Life in a Dol house
2016 - Week 15

The view from the donkey track

It has been another beautiful week for weather, with wall to wall sunshine every day. However everyone is talking about how dry it has been over the winter and how much we need rainfall for the crops (and my gardens).

The Mediterranean climate is known for its hot, dry summers and cool, wet winters. But this climate is also found throughout most of coastal California, in parts of South and Western Australia, along part of the Pacific coast of South America and in parts of coastal South Africa too. But this last winter has been far from wet.

The 2015/2016 winter is only my second here in Dol, so I have to accept that what locals say is correct. My weather station has only been in operation since November 2014, so I have just two years worth of data, which is not enough for any real comparison. But just for my information, I totalled up the rainfall amounts for the two winters and found that in the winter just past, here in Dol we had just half the amount of rainfall that we had over the winter of 2014/2015.

The total amount of rainfall from November 2014 through to April 2015 was 643.4 litres per metre², but from November 2015 to April 2016 it was just 323.4 litres per metre², with the only month having the same amount of rainfall in both years being March.

There is little wonder that everything is so dry and my wells are less than a quarter full. I emptied the wells last year, using the water for irrigation. This year, I have already started to irrigate the orchards and we are barely at the start of summer.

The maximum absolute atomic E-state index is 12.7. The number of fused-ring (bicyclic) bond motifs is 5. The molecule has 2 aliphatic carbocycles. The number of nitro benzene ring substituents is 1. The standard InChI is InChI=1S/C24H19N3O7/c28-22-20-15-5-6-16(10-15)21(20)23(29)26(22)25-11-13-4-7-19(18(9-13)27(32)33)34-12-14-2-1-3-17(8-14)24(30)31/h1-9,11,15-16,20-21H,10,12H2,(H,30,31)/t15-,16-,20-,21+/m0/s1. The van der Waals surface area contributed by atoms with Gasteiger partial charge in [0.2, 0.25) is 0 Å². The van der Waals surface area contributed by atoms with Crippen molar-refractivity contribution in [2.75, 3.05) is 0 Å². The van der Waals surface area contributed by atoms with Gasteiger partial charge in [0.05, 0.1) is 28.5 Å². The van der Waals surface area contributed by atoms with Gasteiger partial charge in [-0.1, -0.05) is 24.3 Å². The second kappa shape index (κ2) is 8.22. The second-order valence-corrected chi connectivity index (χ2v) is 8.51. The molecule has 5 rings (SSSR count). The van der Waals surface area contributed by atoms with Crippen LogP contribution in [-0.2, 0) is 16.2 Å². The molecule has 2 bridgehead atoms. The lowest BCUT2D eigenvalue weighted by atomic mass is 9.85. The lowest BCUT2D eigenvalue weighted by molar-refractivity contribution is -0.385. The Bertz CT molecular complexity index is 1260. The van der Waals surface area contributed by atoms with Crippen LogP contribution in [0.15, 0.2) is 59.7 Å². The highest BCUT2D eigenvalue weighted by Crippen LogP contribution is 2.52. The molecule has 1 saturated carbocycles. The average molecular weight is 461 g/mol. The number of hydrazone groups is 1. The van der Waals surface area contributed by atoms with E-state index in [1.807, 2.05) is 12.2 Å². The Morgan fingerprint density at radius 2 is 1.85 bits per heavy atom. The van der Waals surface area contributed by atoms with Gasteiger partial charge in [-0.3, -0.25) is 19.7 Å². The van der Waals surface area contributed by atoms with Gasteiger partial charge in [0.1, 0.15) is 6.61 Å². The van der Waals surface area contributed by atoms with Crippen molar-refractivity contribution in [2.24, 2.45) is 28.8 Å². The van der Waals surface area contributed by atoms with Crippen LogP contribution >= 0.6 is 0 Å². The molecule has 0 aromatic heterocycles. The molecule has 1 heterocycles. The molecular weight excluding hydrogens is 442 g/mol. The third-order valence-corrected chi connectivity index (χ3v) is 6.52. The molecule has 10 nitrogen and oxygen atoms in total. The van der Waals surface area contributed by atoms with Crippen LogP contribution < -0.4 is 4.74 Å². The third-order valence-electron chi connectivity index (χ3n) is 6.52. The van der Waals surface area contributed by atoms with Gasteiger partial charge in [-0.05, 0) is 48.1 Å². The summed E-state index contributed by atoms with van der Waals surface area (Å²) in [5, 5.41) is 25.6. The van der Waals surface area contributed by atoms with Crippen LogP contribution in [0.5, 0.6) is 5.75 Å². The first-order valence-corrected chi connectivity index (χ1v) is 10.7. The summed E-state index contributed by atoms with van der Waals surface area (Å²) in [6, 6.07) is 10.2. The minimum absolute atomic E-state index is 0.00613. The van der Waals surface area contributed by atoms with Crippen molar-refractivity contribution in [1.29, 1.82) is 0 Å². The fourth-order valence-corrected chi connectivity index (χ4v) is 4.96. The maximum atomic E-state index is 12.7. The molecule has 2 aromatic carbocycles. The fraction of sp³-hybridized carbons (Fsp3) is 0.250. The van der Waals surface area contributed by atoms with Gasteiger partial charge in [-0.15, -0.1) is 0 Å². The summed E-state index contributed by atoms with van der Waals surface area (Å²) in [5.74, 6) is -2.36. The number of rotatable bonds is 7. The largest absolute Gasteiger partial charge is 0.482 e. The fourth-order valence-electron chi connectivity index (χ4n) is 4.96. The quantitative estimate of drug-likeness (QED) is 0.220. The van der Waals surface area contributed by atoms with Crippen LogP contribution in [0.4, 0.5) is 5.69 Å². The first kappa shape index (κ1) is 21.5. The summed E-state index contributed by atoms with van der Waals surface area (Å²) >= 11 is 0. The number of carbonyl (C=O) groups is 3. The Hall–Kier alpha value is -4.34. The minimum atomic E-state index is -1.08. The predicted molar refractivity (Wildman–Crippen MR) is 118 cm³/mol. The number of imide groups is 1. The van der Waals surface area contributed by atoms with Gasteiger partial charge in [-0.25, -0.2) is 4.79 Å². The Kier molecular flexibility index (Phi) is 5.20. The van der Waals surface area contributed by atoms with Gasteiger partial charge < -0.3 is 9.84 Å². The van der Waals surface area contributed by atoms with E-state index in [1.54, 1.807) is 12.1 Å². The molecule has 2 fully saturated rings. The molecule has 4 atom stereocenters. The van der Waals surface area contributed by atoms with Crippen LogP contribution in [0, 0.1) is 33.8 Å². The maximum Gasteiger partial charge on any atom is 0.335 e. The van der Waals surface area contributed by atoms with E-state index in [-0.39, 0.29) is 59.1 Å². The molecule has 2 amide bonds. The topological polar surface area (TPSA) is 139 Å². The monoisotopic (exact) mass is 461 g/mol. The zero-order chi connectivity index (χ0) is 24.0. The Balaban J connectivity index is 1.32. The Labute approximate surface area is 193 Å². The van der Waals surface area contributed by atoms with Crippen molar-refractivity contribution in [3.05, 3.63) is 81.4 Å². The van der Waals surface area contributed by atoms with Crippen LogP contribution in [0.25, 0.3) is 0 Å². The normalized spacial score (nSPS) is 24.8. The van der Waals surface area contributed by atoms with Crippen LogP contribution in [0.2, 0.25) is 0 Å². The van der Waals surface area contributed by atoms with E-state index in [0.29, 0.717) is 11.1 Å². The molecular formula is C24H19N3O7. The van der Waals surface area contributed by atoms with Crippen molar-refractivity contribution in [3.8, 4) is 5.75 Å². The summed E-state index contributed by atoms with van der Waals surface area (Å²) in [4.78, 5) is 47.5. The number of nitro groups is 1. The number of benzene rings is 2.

This I'm afraid is climate change, coupled with the effect of the huge Pacific El Niño last year, which is still affecting global weather patterns. So while the UK has seen record levels of rainfall, as has Abu Dhabi (although a lot of that is because of the Government cloud seeding programme) other parts of the world have become dryer. There is little rain on the horizon for this part of the Mediterranean. I should add that my figures are only for Dol. On either side of the village, both Stari Grad and Jelsa have different weather patterns which affect both temperature and rainfall and there is often a line across the road, where on one side there has been a soaking, whilst on the other side there has been no rain at all.

I have concentrated my work this week in the Drupe and soft fruit orchard. 

I needed to get it ready for the irrigation pipes to be installed, but that required the soil to be turned again with the rotavator and the trees and bushes to be protected with a plastic weed mat and then a thick layer of mulch. I started the week by cutting the last remaining stand of Caliente Mustard green manure and then shredding the stalks in my big wood chipper machine to create a biomass. The orchard was then turned over again with the rotavator and this was followed by raking it to make it level.